Arlington Heights trustees on Monday formally approved plans for a five-story, 76-unit apartment building east of downtown, a month after giving the developer nearly $1 million over the next eight years in tax increment financing funds for the project.
And though only one trustee voted against variances for the project on the northwest corner of Kensington Road and Hickory Avenue, other village board members joined him in calling on the developer to include some cheaper apartments, instead of a $275,000 fee in lieu of that village requirement.
What began as a standard board review of a real estate development Monday night turned into a larger discussion on affordable housing in Arlington Heights.
"All I have as a trustee is my vote and my philosophy," said Trustee Mike Sidor, who voted "no," and has criticized developers in the past for paying a fee instead of providing less-costly units in their projects.
The village's affordable housing policy requires 15 percent of units to be below market rate, but they can pay a $75,000-per-unit fee instead to a village-controlled trust fund. In recent projects -- including the Hickory/Kensington project -- that amount has been negotiated down to $25,000 per unit.
"I feel the same as Trustee Sidor," said Trustee Thomas Glasgow. "At what point do I have to start voting 'no' on really great projects in order to make a point -- you have to put some affordable housing here. ... We've got to have it in Arlington Heights, period."
Developer Guido Neri told trustees it ultimately comes down to financials and the project pro forma, but that he would revisit plans to maybe incorporate some cheaper units, if not in this building, in a contemplated "twin" apartment building just to the west. Neri has that property, now leased to Mariano's for employee parking, under contract.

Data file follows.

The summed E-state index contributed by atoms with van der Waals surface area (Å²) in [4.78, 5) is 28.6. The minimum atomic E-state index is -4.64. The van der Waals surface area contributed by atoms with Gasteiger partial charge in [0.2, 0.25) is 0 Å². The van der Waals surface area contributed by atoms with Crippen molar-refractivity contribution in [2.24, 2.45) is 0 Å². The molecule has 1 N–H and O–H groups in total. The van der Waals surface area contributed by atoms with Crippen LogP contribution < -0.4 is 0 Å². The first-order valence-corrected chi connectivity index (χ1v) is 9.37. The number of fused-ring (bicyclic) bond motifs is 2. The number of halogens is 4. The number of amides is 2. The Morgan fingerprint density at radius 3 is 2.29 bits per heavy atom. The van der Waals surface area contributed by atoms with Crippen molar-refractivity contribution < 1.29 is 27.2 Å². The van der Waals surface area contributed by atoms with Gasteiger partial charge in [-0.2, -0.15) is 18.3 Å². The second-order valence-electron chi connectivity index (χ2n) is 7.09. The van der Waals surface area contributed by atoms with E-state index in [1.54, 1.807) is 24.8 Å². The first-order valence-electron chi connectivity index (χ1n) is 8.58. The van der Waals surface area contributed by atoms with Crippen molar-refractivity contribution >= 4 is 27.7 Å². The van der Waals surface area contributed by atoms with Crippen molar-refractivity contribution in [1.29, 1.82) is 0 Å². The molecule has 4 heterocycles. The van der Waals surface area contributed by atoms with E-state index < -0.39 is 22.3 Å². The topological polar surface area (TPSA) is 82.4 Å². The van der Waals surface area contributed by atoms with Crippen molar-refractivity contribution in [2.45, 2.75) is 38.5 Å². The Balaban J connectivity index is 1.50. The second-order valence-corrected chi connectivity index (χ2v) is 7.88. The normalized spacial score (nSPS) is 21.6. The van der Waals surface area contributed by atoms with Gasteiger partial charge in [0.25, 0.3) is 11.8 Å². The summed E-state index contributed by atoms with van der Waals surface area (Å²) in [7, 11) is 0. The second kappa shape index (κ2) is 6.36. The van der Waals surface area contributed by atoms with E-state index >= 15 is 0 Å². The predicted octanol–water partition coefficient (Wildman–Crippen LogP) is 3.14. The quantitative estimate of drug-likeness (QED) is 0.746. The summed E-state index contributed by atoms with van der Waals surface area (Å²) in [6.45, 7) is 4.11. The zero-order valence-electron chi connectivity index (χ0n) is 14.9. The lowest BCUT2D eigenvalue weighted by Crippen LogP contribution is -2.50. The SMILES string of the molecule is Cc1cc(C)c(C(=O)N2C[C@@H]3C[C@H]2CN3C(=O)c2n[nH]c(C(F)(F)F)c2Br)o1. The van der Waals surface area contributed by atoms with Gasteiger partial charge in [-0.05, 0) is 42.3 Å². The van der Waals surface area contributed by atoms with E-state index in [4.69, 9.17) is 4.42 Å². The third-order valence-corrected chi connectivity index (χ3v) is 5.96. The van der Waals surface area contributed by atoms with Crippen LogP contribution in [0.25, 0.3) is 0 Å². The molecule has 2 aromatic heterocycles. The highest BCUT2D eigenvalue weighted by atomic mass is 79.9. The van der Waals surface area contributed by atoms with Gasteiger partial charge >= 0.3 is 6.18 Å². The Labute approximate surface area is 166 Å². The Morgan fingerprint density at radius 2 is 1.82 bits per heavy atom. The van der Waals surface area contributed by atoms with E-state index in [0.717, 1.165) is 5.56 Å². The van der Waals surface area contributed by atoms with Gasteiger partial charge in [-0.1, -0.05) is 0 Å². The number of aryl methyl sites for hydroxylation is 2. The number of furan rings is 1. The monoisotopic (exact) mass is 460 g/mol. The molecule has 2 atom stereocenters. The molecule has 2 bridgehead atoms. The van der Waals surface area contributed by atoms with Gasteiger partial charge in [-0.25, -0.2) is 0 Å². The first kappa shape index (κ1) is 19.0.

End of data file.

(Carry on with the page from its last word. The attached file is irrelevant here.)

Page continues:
The project approved Monday calls for a mix of studios and one- and two-bedroom units with rents ranging from $1,550 to $2,115. The building would include 3,450 square feet of first floor commercial space for retailers and offices, though no tenants have been secured yet. Construction could be complete by the end of 2019.
The village will pay $800,000 to the developer to extend Campbell Street west from Hickory and make streetscape improvements along Hickory and Kensington, while the village will pay $700,000 for a parcel of land to the north targeted for future development, according to a redevelopment agreement approved by the board June 18.
Mayor Tom Hayes said he shared concerns of the need for more affordable housing, but with other board members, agreed Neri's project shouldn't be held up. Hayes said the village has met federal requirements on affordable housing stock, but added, "we can always do better and the consensus of the board is we should do better."
The village has already commissioned a housing study for this fall to help address the issue, said Village Manager Randy Recklaus.